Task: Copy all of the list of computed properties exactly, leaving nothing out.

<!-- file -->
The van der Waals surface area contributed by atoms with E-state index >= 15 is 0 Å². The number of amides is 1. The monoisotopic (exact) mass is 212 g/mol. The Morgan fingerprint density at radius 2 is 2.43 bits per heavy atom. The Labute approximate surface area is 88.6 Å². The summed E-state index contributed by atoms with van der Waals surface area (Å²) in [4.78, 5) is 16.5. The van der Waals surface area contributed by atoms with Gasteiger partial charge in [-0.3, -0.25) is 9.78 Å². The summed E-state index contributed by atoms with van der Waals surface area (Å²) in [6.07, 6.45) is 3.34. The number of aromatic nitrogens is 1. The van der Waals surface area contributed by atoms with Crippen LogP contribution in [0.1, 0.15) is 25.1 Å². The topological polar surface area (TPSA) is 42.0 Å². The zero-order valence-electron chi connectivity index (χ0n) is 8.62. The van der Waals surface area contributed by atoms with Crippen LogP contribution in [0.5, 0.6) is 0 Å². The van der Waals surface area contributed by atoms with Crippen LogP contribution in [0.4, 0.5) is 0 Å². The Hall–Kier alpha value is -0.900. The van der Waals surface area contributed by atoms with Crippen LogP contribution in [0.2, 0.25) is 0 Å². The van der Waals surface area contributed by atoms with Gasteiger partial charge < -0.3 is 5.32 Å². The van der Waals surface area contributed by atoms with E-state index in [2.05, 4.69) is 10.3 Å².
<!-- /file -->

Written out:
The van der Waals surface area contributed by atoms with E-state index >= 15 is 0 Å². The number of amides is 1. The monoisotopic (exact) mass is 212 g/mol. The Morgan fingerprint density at radius 2 is 2.43 bits per heavy atom. The Labute approximate surface area is 88.6 Å². The summed E-state index contributed by atoms with van der Waals surface area (Å²) in [4.78, 5) is 16.5. The van der Waals surface area contributed by atoms with Gasteiger partial charge in [-0.3, -0.25) is 9.78 Å². The summed E-state index contributed by atoms with van der Waals surface area (Å²) in [6.07, 6.45) is 3.34. The number of aromatic nitrogens is 1. The van der Waals surface area contributed by atoms with Crippen LogP contribution in [0.1, 0.15) is 25.1 Å². The topological polar surface area (TPSA) is 42.0 Å². The zero-order valence-electron chi connectivity index (χ0n) is 8.62. The van der Waals surface area contributed by atoms with Crippen LogP contribution in [0.5, 0.6) is 0 Å². The van der Waals surface area contributed by atoms with Crippen LogP contribution in [0.4, 0.5) is 0 Å². The Hall–Kier alpha value is -0.900. The van der Waals surface area contributed by atoms with Crippen LogP contribution in [0.2, 0.25) is 0 Å². The van der Waals surface area contributed by atoms with Gasteiger partial charge < -0.3 is 5.32 Å². The van der Waals surface area contributed by atoms with E-state index in [2.05, 4.69) is 10.3 Å².